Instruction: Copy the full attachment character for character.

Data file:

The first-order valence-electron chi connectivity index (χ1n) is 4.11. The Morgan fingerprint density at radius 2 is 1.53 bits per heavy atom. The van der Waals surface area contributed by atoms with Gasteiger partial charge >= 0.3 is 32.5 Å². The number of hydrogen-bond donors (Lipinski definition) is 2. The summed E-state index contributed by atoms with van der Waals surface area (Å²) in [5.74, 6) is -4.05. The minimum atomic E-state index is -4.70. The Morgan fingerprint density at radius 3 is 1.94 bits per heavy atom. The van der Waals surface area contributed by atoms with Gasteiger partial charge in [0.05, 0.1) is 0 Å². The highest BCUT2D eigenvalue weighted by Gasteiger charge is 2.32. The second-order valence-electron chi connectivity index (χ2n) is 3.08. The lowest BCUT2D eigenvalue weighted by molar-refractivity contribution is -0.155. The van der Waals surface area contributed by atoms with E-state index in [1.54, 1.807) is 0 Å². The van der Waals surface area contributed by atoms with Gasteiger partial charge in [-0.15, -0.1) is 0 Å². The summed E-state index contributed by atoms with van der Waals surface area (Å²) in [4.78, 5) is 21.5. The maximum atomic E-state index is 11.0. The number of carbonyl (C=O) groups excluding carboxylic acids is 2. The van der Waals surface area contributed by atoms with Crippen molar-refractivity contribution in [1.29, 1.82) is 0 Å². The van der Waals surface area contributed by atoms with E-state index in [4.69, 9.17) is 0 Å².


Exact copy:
The first-order valence-electron chi connectivity index (χ1n) is 4.11. The Morgan fingerprint density at radius 2 is 1.53 bits per heavy atom. The van der Waals surface area contributed by atoms with Gasteiger partial charge >= 0.3 is 32.5 Å². The number of hydrogen-bond donors (Lipinski definition) is 2. The summed E-state index contributed by atoms with van der Waals surface area (Å²) in [5.74, 6) is -4.05. The minimum atomic E-state index is -4.70. The Morgan fingerprint density at radius 3 is 1.94 bits per heavy atom. The van der Waals surface area contributed by atoms with Gasteiger partial charge in [0.05, 0.1) is 0 Å². The highest BCUT2D eigenvalue weighted by Gasteiger charge is 2.32. The second-order valence-electron chi connectivity index (χ2n) is 3.08. The lowest BCUT2D eigenvalue weighted by molar-refractivity contribution is -0.155. The van der Waals surface area contributed by atoms with E-state index in [1.54, 1.807) is 0 Å². The van der Waals surface area contributed by atoms with Gasteiger partial charge in [-0.15, -0.1) is 0 Å². The summed E-state index contributed by atoms with van der Waals surface area (Å²) in [4.78, 5) is 21.5. The maximum atomic E-state index is 11.0. The number of carbonyl (C=O) groups excluding carboxylic acids is 2. The van der Waals surface area contributed by atoms with Crippen molar-refractivity contribution in [1.29, 1.82) is 0 Å². The van der Waals surface area contributed by atoms with E-state index in [4.69, 9.17) is 0 Å².